Second point as I mentioned in the thread about multiple rods, the easiest way of reducing the presence of line in the swim is to fish with less rods!?.obvious I know but I think many anglers sling out three or fours rods in swims with only one or two producing spots.
Anyway sorry to waffle on but I think its a really important area.

Philip.
 
D

Dan Wellington

Guest
Hi Philip,several good points made, particularily about the polyball keeping the line on the surface,I remember reading an article a few years ago about a guy fishing in france and he did as you have suggested but with the emphasis being to keep the line away from some almighty tree roots and snags, but thinking about it you could kill two birds with one stone, keeping the line out of harms way on both accounts!
What sort of range do you feel this method would be seemingly unpractical, I suppose it would depend on wind strenght and direction,not just for casting, because I would imagine casting a poly ball of any size would cause a fair amount of drag, well it does when I pike fish, but if you were talking about fishing 80yds plus then that's a fair amount of line to be having on or near the surface and what about birds/boats?
I suppose again it just depends where you fish and if it is practicle,wow it's certainly got me thinking!
Do you not agree though philip that at 60yds plus that after a few hours in the water that the line will absorb a certain amount and will get heavier and sink possibly finding it's own way into weed and bedding into the contours of the lake, I'm talking about when fishing a slack / ish line not the cheese wires I see in some of my local lakes,would this happen more with a stronger line and therefore heavier?
I remember a few summers back when I surfaced fished for carp and didn't use a line grease of any sort just how quickly the line used to sink and that it could be very detrimental on the strike because the line had sunk so far in a short space of time.
Interesting point on number of lines in the swim sometimes its the simplist things! Dan
 
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Philip Inzani

Guest
Hi Dan, suspending the line on or near the surface is not practical on all venues, as you say, boats, people (windsurfers!) etc will mean it is unusable. As for distance if you are casting then there will be a limit but I do know some guys rowing baits out miles and using this method effectively. As you mentioned it tends to be used to suspend the line over snags on the bottom. At mega distance you will get some of the line sinking below the surface but it is still well out of harms way above the snags in anything but the shallowest water.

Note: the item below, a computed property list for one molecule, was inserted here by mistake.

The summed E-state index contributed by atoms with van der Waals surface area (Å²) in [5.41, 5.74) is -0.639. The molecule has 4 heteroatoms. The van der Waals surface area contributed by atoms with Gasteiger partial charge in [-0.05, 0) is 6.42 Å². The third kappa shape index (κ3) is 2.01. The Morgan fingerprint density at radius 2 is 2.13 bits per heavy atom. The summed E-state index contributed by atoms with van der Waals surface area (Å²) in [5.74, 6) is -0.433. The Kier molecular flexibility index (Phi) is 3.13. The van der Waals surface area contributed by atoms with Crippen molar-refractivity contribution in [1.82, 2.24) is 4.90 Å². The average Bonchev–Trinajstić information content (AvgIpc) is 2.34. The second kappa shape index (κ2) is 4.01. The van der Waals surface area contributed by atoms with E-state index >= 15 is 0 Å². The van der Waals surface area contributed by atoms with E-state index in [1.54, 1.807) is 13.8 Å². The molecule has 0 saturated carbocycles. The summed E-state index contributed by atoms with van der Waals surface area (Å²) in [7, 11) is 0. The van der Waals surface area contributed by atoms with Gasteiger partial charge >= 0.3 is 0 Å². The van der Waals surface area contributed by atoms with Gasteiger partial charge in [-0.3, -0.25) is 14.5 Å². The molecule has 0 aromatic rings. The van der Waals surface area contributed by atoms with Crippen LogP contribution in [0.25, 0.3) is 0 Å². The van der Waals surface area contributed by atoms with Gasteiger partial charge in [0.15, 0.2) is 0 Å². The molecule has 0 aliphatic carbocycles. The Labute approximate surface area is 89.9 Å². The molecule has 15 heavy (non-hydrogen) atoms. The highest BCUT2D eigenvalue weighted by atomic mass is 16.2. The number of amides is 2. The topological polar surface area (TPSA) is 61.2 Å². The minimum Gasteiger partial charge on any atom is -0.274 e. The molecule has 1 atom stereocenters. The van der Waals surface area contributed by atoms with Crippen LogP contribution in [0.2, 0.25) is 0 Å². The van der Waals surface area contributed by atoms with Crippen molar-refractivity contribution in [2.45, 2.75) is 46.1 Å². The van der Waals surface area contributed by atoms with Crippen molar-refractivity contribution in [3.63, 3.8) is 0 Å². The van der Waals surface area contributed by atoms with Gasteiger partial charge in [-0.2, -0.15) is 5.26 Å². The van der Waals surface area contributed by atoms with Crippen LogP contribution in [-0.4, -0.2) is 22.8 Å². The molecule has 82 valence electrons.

At shorter distances this is not such a problem but it must be used with very, very tight lines, so a big lead is essential to really tighten up to. The sinking of the line happens when you are fishing it too slack. Obviously a floating line is a major benefit and a floating braid will be best of all. I certainly am not suggesting that everyone should go out and use this as standard its just a another idea to get people thinking.
 
D

Dan Wellington

Guest
Hello philip, just a couple of points, if you were fishing the polyball method on a very tight line/heavy lead set up surely this would pull the line down to almost the same angle that it would be anyway without the polyball on the line? unless you have a veritable football on the line to suspend it higher.
Sorry to keep going on about it but it's a method I'm considering more and more.
Also is it vital to keep the line out of harms way? on some spooky waters it obviously is, people going to great lenghts to actually bury the line in sand/silt etc, but on less difficult waters I've found it beneficial to fish with slackish lines and use liners and twitches as a good source of location especially in the winter when the fish tend not to show themselves so much( forgive me if I'm repeating myself but I think I said that somewhere above)